Definitely. I could never have written this book without the religion classes I took in college, and the theology/philosophy/worldview/whatever at the core of the book comes directly from conversations I had with Don Rogan, my mentor and professor at Kenyon.
Even in private conversations, I was never quite sure what Rogan believed, but he was very interested in formulations of what is called radical hope—the belief that hope is available to all people at all times—possibly even including the dead.
And the argument that Pudge makes at the very end of the book, that he believes Alaska forgives him is a pretty aggressively theistic thing for Pudge to say. (Of course, this isn’t the only viewpoint presented in the novel. There is also the Colonel’s, “The labyrinth sucks but I choose it,” which is not necessarily a theistic point of view, although I’d argue it’s still a very hopeful thing to say.)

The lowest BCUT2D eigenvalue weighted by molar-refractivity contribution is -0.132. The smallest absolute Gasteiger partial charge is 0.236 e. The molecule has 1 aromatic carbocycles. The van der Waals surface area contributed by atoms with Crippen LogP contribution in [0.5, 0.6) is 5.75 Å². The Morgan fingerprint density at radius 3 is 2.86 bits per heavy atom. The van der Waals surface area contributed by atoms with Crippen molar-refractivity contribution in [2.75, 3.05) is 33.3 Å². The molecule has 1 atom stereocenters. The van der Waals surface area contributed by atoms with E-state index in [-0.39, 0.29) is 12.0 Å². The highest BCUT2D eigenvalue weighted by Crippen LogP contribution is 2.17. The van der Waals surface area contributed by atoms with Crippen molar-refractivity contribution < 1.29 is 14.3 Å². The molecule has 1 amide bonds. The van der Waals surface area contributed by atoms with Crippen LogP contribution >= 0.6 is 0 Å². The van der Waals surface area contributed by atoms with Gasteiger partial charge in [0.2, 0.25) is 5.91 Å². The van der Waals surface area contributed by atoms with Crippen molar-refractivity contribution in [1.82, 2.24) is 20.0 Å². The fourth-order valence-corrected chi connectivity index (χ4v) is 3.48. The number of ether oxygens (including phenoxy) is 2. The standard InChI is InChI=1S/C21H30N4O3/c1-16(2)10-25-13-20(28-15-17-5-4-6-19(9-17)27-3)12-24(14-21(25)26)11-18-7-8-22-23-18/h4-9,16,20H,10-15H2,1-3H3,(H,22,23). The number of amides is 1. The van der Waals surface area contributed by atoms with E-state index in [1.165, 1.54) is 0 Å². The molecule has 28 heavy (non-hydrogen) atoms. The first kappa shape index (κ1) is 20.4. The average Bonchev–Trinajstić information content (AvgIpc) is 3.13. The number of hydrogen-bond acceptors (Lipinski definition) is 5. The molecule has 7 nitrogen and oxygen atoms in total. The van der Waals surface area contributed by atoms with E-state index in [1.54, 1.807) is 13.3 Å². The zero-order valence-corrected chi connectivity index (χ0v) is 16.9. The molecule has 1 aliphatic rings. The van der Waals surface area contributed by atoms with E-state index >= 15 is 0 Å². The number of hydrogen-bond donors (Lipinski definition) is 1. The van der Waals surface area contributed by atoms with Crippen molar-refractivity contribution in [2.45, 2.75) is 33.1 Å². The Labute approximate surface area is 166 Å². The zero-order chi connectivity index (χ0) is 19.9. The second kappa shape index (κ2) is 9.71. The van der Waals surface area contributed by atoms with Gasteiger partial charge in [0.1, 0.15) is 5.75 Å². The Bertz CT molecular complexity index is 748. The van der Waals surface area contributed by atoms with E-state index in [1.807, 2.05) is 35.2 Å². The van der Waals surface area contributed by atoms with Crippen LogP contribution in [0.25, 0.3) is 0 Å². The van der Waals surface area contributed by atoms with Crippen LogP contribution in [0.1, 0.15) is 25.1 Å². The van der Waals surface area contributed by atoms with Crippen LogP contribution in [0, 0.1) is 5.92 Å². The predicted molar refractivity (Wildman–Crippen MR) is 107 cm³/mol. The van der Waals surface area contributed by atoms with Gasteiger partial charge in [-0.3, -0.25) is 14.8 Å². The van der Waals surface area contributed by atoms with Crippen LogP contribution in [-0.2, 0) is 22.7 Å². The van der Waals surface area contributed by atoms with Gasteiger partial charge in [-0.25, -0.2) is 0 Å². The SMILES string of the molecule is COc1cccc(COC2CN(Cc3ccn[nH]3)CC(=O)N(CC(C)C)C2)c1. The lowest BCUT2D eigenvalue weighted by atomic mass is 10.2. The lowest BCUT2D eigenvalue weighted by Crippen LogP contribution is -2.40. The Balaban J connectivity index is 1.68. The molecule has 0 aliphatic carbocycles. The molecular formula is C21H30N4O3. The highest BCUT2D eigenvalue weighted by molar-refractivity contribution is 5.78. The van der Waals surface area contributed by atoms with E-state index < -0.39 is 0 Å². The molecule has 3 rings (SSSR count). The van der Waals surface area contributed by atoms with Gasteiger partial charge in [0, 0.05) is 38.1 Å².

Basically, I wanted to think about all kinds of different ways that young people respond thoughtfully to loss and grief, and show a bunch of different ways that people can prove so astonishingly resilient.